In the late nineteen thirties two German
scientists Hahn and Strassman were doing a series of experiments to study the affects of firing
neutrons at some uranium compounds. The result was a very radioactive product that they
thought was a nucleus of a very heavy element, formed when the neutrons joined onto the
uranium nucleus. However, when they analysed the products they found not elements heavier
than uranium but two about half the mass number of the original uranium, a solution that had
been suggested in 1938 by Lisa Meitner and Otto Frisch.

The uranium nucleus had
split in half - this was the first evidence of what is called **nuclear fission**. If a nucleus
is made unstable it may lose the extra energy in two ways. It can emit radiation (alpha, beta or
gamma) or undergo fission. You can think of fission as rather like a wobbly jelly that has been
shaken about too much and simply split up.

In all nuclei there are two forces, the strong
nuclear force (acting between all the neutrons and protons) trying to hold the nucleus together
and the electrostatic repulsion trying to push the protons apart.

When a neutron is fired at a uranium 238 nucleus, uranium 239 is
formed, this is unstable and the nuclear fission occurs.

(This only occurs with fast
neutrons; slow neutrons are captured giving neptunium and then plutonium)

There
are many possible results of the nuclear fission of another isotope of uranium, uranium 235
nucleus, one possible reaction is:

^{235}U + ^{1}n |
giving | ^{236}U |
giving | ^{148}La + ^{85}Br + 3^{1}n + energy |

235.044 + 1.0087 | 147.961 + 84.938 + 3.0261 |

This reaction has a mass defect of 0.1276u

Energy is given out by
the reaction because the mass of the products is less than the total mass of the original
nucleus and the neutron.

A full treatment of the equation shows that this energy is
118 MeV or 1.90 x 10^{-11}J. This is a very small amount of energy but when you work out how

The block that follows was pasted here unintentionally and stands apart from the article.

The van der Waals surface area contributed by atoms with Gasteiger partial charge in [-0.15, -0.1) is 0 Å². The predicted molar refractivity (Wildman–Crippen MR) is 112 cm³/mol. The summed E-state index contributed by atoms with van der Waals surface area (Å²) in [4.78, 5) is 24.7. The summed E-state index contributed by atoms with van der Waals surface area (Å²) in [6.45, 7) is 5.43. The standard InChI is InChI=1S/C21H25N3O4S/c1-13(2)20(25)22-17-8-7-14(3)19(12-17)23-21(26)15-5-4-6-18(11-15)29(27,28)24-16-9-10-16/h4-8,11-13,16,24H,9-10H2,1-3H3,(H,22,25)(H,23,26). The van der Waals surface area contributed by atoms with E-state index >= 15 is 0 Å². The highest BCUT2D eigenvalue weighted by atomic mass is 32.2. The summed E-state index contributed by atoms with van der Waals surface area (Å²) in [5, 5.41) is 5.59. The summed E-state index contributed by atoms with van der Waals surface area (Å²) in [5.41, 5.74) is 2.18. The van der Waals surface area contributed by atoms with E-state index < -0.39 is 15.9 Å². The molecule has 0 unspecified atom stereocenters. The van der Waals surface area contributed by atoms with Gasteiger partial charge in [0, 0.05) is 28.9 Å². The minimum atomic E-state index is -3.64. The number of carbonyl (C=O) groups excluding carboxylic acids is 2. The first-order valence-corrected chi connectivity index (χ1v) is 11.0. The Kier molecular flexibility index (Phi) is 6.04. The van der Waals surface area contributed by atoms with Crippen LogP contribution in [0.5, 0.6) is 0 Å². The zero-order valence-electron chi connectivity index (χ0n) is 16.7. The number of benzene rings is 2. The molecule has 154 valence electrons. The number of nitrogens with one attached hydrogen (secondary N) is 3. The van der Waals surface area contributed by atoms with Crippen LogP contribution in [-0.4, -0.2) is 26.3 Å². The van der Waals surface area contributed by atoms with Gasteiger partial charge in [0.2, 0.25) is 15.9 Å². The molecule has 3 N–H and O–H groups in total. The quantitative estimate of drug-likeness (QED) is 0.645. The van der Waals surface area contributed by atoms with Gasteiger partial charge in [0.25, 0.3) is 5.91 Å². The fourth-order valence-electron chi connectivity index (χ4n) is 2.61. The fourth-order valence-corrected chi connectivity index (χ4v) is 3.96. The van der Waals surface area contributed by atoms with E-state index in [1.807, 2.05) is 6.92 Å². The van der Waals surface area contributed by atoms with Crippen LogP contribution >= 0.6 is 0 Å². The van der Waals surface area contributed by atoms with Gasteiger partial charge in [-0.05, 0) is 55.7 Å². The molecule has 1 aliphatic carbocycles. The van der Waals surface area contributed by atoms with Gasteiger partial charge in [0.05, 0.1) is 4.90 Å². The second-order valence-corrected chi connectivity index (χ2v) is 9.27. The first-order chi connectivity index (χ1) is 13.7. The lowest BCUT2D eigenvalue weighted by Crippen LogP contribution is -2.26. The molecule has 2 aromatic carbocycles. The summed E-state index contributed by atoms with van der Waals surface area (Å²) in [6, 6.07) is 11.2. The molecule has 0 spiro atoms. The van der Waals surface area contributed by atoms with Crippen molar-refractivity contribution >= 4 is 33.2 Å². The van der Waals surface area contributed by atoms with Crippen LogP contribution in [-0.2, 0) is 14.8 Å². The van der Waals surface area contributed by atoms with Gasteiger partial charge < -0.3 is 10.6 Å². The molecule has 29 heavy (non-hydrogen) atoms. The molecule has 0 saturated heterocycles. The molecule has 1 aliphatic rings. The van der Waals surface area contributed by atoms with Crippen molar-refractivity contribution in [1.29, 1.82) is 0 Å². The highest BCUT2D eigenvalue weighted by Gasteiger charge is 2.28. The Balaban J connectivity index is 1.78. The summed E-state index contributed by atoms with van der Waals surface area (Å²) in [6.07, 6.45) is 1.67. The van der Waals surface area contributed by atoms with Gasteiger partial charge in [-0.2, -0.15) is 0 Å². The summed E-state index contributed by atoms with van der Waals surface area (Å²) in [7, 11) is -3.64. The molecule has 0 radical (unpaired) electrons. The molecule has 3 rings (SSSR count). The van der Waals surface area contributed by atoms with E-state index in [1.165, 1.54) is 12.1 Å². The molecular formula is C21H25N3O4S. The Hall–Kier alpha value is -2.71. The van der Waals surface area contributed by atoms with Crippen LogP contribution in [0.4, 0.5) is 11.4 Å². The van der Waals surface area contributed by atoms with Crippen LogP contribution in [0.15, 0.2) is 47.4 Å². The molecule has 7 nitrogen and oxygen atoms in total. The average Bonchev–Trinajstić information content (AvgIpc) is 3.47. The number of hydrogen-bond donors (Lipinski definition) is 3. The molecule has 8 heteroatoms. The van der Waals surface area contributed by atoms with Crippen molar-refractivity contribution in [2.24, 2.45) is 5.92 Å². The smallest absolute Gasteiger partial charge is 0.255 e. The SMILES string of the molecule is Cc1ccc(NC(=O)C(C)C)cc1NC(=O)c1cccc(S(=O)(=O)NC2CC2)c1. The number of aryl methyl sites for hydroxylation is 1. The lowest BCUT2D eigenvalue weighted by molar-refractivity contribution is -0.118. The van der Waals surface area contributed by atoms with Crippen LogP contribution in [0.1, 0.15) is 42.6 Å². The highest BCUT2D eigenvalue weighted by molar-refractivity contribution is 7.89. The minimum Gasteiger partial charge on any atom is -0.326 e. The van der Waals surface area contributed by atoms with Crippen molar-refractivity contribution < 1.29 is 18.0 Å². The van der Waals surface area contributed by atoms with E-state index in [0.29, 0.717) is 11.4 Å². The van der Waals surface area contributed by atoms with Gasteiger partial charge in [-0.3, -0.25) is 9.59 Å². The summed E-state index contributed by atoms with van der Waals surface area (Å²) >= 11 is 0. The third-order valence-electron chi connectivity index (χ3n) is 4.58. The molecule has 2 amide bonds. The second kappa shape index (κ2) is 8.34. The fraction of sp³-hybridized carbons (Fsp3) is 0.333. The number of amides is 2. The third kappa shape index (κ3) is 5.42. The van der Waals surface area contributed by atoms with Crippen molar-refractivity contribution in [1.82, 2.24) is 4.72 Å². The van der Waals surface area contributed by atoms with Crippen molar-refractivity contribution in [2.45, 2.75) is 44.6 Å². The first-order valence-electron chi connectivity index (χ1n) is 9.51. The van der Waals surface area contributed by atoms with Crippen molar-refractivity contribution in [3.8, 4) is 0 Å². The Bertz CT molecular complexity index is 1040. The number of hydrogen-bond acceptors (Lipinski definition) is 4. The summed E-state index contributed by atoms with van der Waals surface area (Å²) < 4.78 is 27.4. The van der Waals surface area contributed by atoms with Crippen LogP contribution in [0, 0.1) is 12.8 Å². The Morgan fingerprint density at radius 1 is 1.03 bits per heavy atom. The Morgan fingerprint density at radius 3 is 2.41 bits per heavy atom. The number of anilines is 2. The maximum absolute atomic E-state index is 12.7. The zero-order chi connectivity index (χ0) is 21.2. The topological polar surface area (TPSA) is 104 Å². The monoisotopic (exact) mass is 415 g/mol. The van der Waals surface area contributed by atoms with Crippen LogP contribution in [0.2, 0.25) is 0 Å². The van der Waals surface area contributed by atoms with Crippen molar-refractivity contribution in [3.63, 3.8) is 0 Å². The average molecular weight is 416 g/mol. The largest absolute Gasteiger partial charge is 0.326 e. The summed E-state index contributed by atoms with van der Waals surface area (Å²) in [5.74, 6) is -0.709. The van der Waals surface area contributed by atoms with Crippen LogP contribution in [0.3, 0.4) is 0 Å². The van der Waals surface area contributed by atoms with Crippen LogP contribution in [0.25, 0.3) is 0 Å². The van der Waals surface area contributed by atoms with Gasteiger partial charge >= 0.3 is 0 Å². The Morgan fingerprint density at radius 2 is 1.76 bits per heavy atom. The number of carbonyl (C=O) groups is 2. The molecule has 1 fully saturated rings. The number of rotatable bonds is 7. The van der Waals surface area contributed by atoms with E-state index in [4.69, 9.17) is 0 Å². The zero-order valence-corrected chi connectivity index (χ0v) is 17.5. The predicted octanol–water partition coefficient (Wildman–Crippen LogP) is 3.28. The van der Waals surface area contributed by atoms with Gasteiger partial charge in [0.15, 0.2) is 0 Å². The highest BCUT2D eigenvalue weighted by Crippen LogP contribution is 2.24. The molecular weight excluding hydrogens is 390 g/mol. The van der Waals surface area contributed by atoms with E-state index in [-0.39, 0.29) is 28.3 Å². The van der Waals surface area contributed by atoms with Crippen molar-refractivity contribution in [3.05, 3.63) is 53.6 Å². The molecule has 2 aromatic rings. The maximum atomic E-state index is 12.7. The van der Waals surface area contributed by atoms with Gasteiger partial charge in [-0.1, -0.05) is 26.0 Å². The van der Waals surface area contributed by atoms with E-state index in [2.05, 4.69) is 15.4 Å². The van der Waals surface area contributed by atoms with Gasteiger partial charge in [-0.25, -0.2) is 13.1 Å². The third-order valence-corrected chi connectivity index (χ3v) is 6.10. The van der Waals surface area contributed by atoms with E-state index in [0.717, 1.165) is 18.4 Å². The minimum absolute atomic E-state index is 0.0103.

many nuclei there are in 1kg of uranium you can understand why nuclear fission is so
important.

Using Avogadro's number we can calculate the number of uranium atoms
(N) in 1kg of the metal.

N = [1000x6.02x10^{23}]/235.004 = 2.56x10^{24}

This means that if we could fission all the nuclei in 1kg of U235 we would
release 2.56x10^{24} x 1.90x10^{-11} = 4.9x10^{13}J of energy!

Put in every day terms this is
sufficient to heat a house, with a 5kW heater, 24 hours a day, 7 days a week, 52 weeks a year
for over 300 years! It is not quite that simple because it's difficult to get ALL the nuclei to split.

However once one
nucleus has fissioned neutrons are released and these can go on to split further nuclei. If this
fission can be sustained a **chain reaction** is produced. A diagram of such a reaction
is shown in the diagram above. This reaction will proceed at high speed, the time for an
emitted neutron to collide with another nucleus to produce a second fission is about 0.01
microsecond.

Problems

1. Assuming that the nuclei split into two equal halves and produce three neutrons calculate the energy available from the fission of:

(a)^{235}U (b) ^{239}Pu (c) ^{233}Th (d) ^{205}Hg

if these nuclei could be made to fission.

2. Use the data in the data section to show that energy would not be released by fission of the following nuclei:

(a)^{55}Mn (b) ^{43}Ca (c) ^{39}K (d) ^{27}Al

1. Assuming that the nuclei split into two equal halves and produce three neutrons calculate the energy available from the fission of:

(a)

if these nuclei could be made to fission.

2. Use the data in the data section to show that energy would not be released by fission of the following nuclei:

(a)